Hundreds Attend Funeral of Border Policewoman Killed in Jerusalem Terror Attack

Nineteen-year-old Hadar Cohen, a new recruit to the Border Police who was killed in an attack by three Palestinians at the Damascus Gate, is laid to rest in Yehud.

Haaretz
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People attend the funeral of Border Police officer Hadar Cohen at the military cemetery in Yehud on February 4, 2016.
People attend the funeral of Border Police officer Hadar Cohen at the military cemetery in Yehud on February 4, 2016.Credit: Moti Milrod
Haaretz

Hadar Cohen, the border policewoman who was killed just outside Jerusalem's Damascus Gate on Wednesday in a terror attack committed by three West Bank Palestinians, was laid to rest on Thursday at the military cemetery in Yehud, east of Tel Aviv.

Her assailants were armed with guns, knives and explosive charges. Security camera footage showed that she was shot in the back.

The funeral for the 19-year-old recent recruit to the Border Police was attended by hundreds of mourners, including her colleague from the police force, Ravit Miriashvilli, who was wounded in the attack. Others attending included Public Security Minister Gilad Erdan, Israel Police Commissioner Roni Alsheich and Border Police Commissioner Kobi Shabtai.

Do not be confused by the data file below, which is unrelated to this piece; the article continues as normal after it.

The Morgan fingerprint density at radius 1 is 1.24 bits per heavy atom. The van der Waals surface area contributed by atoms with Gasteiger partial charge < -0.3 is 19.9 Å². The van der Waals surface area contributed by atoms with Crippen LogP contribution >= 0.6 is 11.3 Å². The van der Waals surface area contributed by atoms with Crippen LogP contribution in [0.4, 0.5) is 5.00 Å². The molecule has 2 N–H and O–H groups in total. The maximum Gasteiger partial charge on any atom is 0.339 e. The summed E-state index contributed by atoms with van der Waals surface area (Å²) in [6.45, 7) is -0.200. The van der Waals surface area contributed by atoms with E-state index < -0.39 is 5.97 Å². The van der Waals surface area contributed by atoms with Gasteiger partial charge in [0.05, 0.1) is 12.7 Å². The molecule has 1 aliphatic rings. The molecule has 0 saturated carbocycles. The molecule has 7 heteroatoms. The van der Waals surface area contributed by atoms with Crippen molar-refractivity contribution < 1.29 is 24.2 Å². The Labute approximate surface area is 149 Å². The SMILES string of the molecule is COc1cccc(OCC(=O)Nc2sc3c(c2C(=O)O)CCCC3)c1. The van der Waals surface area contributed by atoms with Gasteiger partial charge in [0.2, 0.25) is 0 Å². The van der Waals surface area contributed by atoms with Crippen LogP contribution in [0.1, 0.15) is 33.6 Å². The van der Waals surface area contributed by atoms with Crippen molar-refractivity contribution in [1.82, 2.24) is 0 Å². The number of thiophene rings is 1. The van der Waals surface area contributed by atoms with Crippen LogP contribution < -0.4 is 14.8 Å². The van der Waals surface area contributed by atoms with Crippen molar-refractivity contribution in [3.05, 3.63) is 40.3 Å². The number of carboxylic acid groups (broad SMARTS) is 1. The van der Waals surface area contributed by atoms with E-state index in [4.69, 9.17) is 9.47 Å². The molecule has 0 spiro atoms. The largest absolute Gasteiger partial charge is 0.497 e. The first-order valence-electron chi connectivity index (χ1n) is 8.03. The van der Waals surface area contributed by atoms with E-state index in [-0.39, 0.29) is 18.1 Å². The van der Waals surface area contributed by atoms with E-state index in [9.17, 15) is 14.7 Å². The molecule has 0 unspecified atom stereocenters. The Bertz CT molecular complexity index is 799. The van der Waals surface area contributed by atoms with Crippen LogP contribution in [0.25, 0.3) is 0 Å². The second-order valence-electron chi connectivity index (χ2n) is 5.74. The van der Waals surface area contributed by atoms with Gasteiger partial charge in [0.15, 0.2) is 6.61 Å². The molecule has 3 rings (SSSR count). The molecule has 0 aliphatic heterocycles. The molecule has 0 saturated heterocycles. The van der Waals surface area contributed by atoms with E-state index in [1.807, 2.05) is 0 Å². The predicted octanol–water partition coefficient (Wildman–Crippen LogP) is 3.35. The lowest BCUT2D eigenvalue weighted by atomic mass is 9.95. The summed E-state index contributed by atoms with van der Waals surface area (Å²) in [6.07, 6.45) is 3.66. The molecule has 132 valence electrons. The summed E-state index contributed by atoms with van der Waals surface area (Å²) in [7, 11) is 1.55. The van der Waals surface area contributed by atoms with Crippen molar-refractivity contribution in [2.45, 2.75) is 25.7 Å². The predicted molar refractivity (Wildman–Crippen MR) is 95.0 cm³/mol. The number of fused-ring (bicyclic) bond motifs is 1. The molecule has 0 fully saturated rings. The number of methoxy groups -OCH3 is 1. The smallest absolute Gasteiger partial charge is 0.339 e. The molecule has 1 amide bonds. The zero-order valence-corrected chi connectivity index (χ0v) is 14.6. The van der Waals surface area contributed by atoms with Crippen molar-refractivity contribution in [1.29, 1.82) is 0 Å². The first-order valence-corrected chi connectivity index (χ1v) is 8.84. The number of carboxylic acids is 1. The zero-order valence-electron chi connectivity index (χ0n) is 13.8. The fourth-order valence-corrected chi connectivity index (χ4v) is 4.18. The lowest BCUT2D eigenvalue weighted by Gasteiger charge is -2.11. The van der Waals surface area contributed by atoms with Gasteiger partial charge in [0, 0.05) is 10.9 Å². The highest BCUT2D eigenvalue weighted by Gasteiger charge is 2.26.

"You were a true hero, my beloved," her father, Ofer, said in eulogizing his daughter. "How can I take leave of you now?" Her sister Mor called the slain border policewoman "our light." Hadar Cohen is also survived by her mother and a brother.

Border policewoman Hadar Cohen, 19, who was killed in a terror attack in Jerusalem, February 3, 2016.
Border policewoman Hadar Cohen, 19, who was killed in a terror attack in Jerusalem, February 3, 2016.Credit: Courtesy

Cohen and Miriashvilli joined the Border Police just two months ago. On Wednesday, Cohen's aunt, Zehavit, took the Border Police to task for stationing new recruits without experience in the field at the Damascus Gate, which has been the scene of a number of terrorist attacks since the outbreak of the current violence in the fall. "They were still in basic training, didn't know the situation on the ground," she said. "They were still small girls." For its part, the Border Police said the two had completed the training that allowed them to be deployed.

Hadar Cohen's aunt said her niece had been eager to join the Border Police and aspired to be a commander. "Everything that she had wanted, she achieved."

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